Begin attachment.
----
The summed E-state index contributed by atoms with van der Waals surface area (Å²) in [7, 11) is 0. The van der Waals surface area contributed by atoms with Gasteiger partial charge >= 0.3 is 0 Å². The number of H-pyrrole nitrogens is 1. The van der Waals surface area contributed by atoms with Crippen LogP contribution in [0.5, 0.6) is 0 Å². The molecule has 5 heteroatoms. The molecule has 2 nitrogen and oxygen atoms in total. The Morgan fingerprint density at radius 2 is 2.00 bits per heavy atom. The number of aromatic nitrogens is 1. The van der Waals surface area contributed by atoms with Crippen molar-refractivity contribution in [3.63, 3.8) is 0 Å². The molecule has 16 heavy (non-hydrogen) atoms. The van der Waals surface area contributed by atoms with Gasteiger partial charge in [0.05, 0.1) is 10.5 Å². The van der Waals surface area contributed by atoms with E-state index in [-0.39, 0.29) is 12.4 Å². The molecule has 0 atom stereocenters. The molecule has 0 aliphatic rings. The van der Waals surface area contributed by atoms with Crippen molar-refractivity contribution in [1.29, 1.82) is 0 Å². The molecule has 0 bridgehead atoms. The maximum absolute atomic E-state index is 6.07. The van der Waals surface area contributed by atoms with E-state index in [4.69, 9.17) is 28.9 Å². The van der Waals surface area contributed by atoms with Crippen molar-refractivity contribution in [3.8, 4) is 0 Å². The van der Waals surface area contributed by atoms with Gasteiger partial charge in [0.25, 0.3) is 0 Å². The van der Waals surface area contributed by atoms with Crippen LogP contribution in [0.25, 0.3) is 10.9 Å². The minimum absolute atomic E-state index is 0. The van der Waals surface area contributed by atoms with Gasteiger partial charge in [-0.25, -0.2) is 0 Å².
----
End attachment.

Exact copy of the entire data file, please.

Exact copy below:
The summed E-state index contributed by atoms with van der Waals surface area (Å²) in [7, 11) is 0. The van der Waals surface area contributed by atoms with Gasteiger partial charge >= 0.3 is 0 Å². The number of H-pyrrole nitrogens is 1. The van der Waals surface area contributed by atoms with Crippen LogP contribution in [0.5, 0.6) is 0 Å². The molecule has 5 heteroatoms. The molecule has 2 nitrogen and oxygen atoms in total. The Morgan fingerprint density at radius 2 is 2.00 bits per heavy atom. The number of aromatic nitrogens is 1. The van der Waals surface area contributed by atoms with Crippen molar-refractivity contribution in [3.63, 3.8) is 0 Å². The molecule has 16 heavy (non-hydrogen) atoms. The van der Waals surface area contributed by atoms with Gasteiger partial charge in [0.05, 0.1) is 10.5 Å². The van der Waals surface area contributed by atoms with E-state index in [-0.39, 0.29) is 12.4 Å². The molecule has 0 atom stereocenters. The molecule has 0 aliphatic rings. The van der Waals surface area contributed by atoms with Crippen molar-refractivity contribution in [1.29, 1.82) is 0 Å². The molecule has 0 bridgehead atoms. The maximum absolute atomic E-state index is 6.07. The van der Waals surface area contributed by atoms with E-state index in [4.69, 9.17) is 28.9 Å². The van der Waals surface area contributed by atoms with Crippen molar-refractivity contribution in [3.8, 4) is 0 Å². The van der Waals surface area contributed by atoms with Gasteiger partial charge in [0.25, 0.3) is 0 Å². The van der Waals surface area contributed by atoms with Crippen LogP contribution in [0.25, 0.3) is 10.9 Å². The minimum absolute atomic E-state index is 0. The van der Waals surface area contributed by atoms with Gasteiger partial charge in [-0.25, -0.2) is 0 Å².